The story begins with Alexander Gavin, my 1st cousin four generations back on my father's maternal side.
My Great Granny Grace (Govans) Galloway was the grandaughter of Robert Govan, a miner who was born in Monkton near Prestwick in Ayrshire. It was Robert who first moved to Barlieth just outside of Hurlford where my Great Granny Grace and her family lived and still live to the present day.
Robert had an elder brother, James, who was born on 11 November 1800 in Burnbrae, Tarbolton, Ayrshire and it is his son that this story is all about. James was, like many others in the family, an ironstone miner.
James married Margaret Tinnock from St. Quivox near Ayr in 1827. Together they had eight children:
- James b. 1827
- William b. 1828
- Mary b. 1830
- Sarah b. 1834
- Alexander b. 1836
- Margaret b. 1839
- Jane b. 1842
- Thomas b. 1844
Alexander was born on 5 July 1836 at Old Bogside, Kilmaurs. He married Maltilda Bulkeley who was eight years his junior and from Toxteth, Liverpool. Together they had eight children:
- William James b. 1857
- John Alexander b. 1860
- James N. b. 1861
- Alice Matilda b. 1863
- Henry Bulkeley b. 1866
- Frederick Charles DSO b. 1868
- Alfred Thomas Bulkeley 1873
- Frank B. b. 1877
These children have their own amazing stories to tell, so more of them later!
Alexander died on 7 September 1920 in 5, Berkeley Square, London, W1, one of the most 'well to do' areas of the city, so how did a miner's son come to spend his final days so far from his roots?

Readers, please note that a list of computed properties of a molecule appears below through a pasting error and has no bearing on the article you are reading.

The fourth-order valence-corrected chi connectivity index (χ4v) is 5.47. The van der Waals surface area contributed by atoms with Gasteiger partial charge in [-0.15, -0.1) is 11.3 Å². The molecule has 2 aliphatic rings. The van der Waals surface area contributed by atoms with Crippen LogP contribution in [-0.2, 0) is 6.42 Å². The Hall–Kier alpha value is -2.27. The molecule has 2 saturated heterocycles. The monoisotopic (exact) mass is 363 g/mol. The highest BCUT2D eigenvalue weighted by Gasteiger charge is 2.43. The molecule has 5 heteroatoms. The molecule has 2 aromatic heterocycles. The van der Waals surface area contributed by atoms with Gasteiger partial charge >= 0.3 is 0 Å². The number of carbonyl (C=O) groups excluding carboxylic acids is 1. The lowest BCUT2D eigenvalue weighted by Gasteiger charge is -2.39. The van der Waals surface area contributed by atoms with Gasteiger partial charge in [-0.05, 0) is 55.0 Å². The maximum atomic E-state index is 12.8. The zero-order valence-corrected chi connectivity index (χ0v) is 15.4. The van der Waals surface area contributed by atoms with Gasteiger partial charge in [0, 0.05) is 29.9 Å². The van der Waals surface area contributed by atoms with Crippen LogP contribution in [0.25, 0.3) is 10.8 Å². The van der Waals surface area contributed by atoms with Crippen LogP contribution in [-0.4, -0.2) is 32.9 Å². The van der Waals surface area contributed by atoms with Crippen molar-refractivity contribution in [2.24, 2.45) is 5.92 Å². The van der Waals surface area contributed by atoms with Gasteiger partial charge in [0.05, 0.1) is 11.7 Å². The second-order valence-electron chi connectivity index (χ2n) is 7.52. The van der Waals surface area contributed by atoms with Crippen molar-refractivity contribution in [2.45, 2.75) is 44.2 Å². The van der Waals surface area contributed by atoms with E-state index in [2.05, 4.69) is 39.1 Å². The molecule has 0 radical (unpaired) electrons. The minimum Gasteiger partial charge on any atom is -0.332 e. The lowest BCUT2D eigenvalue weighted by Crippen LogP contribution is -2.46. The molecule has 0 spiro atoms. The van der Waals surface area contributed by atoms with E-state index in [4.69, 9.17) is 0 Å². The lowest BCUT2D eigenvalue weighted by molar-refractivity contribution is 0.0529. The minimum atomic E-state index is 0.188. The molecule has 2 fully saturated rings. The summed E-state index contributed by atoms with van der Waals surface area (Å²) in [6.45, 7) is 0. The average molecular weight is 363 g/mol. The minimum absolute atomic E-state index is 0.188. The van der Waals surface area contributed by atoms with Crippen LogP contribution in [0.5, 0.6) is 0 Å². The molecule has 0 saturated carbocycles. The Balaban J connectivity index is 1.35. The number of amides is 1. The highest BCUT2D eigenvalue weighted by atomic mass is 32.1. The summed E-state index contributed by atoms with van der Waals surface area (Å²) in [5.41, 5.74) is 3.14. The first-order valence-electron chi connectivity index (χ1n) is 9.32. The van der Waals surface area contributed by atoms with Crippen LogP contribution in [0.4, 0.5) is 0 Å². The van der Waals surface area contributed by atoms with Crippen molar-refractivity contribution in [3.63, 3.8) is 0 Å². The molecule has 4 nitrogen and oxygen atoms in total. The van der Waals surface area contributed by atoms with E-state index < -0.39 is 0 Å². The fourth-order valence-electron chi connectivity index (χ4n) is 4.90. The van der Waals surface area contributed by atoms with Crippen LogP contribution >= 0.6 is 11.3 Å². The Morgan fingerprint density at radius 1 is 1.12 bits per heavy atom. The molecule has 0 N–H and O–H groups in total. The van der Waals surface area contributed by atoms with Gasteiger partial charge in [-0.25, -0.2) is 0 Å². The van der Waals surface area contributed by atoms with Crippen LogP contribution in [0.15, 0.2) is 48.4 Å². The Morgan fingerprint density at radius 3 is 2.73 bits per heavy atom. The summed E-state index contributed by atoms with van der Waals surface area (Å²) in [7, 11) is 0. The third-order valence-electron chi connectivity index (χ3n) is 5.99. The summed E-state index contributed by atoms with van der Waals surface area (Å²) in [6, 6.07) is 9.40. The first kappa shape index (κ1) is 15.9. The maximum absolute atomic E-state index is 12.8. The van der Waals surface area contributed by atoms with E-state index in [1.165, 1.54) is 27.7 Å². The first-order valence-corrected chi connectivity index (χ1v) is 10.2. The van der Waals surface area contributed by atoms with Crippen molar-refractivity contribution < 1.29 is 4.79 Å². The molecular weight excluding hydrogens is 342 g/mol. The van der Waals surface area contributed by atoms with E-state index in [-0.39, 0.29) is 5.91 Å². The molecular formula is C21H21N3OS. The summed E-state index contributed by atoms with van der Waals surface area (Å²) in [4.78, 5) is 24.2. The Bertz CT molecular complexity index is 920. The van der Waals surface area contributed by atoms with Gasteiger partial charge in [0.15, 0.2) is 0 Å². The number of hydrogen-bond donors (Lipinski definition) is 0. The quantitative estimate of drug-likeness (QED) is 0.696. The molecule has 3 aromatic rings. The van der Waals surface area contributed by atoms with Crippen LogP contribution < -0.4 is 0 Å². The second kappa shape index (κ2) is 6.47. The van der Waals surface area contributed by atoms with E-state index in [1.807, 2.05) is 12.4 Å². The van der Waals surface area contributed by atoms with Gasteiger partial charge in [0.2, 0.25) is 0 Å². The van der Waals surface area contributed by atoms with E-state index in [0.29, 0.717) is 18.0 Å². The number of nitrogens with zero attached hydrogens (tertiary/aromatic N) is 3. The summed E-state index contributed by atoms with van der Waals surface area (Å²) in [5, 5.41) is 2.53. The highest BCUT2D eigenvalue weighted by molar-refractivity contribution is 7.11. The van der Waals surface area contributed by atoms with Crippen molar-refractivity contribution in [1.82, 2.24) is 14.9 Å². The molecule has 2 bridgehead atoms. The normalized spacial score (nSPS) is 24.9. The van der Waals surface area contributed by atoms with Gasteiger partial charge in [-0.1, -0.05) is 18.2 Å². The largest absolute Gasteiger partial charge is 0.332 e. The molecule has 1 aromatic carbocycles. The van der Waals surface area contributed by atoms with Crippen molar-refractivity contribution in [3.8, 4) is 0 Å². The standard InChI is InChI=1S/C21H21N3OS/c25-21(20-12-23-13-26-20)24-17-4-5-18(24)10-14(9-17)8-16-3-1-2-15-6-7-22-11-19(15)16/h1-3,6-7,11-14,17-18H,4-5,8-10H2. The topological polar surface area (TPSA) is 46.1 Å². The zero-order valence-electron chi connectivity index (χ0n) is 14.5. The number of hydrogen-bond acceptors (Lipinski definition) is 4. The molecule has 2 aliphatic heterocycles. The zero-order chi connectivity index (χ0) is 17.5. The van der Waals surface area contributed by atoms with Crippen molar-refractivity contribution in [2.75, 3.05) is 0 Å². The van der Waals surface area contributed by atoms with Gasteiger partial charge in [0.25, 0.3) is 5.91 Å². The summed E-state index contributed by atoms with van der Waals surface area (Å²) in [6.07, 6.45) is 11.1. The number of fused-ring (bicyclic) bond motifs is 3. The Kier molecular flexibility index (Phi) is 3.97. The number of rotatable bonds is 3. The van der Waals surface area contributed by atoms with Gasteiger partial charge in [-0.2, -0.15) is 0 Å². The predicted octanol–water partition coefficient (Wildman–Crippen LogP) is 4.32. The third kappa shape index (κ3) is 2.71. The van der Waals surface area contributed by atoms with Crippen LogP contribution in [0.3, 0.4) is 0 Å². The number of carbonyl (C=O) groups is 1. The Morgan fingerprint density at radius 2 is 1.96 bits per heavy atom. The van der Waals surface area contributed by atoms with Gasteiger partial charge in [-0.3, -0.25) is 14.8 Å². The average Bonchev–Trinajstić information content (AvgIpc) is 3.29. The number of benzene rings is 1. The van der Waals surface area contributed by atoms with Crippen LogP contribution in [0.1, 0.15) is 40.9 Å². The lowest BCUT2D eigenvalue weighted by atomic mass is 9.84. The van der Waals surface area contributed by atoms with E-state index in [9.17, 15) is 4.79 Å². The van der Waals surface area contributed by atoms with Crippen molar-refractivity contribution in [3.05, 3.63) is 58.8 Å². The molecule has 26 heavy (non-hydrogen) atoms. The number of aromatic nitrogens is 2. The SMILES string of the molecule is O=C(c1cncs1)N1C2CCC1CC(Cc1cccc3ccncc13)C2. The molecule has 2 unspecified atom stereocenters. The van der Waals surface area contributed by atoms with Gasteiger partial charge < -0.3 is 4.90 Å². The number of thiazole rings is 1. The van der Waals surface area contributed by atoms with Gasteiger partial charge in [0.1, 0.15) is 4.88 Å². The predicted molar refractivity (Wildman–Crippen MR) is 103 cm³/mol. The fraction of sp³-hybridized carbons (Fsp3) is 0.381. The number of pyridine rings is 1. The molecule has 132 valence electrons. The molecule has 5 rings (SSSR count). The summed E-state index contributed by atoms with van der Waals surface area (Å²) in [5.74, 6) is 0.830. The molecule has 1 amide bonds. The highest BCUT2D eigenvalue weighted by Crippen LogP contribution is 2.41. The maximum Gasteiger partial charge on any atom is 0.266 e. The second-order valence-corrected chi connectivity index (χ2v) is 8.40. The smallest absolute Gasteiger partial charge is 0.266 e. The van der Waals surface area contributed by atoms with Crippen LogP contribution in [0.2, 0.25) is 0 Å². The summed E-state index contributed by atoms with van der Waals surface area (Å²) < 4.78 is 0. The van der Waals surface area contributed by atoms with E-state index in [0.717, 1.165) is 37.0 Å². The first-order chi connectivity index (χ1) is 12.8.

'a man of fine appearance and dignity of bearing. As secretary, general manager and managing director successively he served the company [Dalmellington Iron Co] faithfully and well. It is a pity that a strange stiffness of manner coupled, I think, with a certain shyness, prevented any easy friendship with his workpeople. Silent, absorbed in his thoughts, he went his way through the works, speaking to few. His wife had died in 1904. He must have had a lonely life in his house, "Arddoon", on the hill above the iron works. He was my grand-uncle. My grandmother Larmer was his sister. I scarcely knew him until, during the First World War, I had to visit him on business of Dalmellington Parish Council, of which he was chairman. He treated me then with a quiet kindness which I like to remember.'
Eventually Alexander retired to Ardrossan but when his health began to fade he moved to London to be with his son, Dr. Alfred Thomas Bulkeley, a Harley Street doctor, of whom there is much to tell.
In the Kirk of the Covenant in Dalmellinton there is a stained glass window dedicated to Alexander and his wife Matilda.
Alexander was a well respected member of his local community being chairman of Dalmellington Parish Council, a Justice of the Peace, a county councillor and highly involved with the Church of Scotland.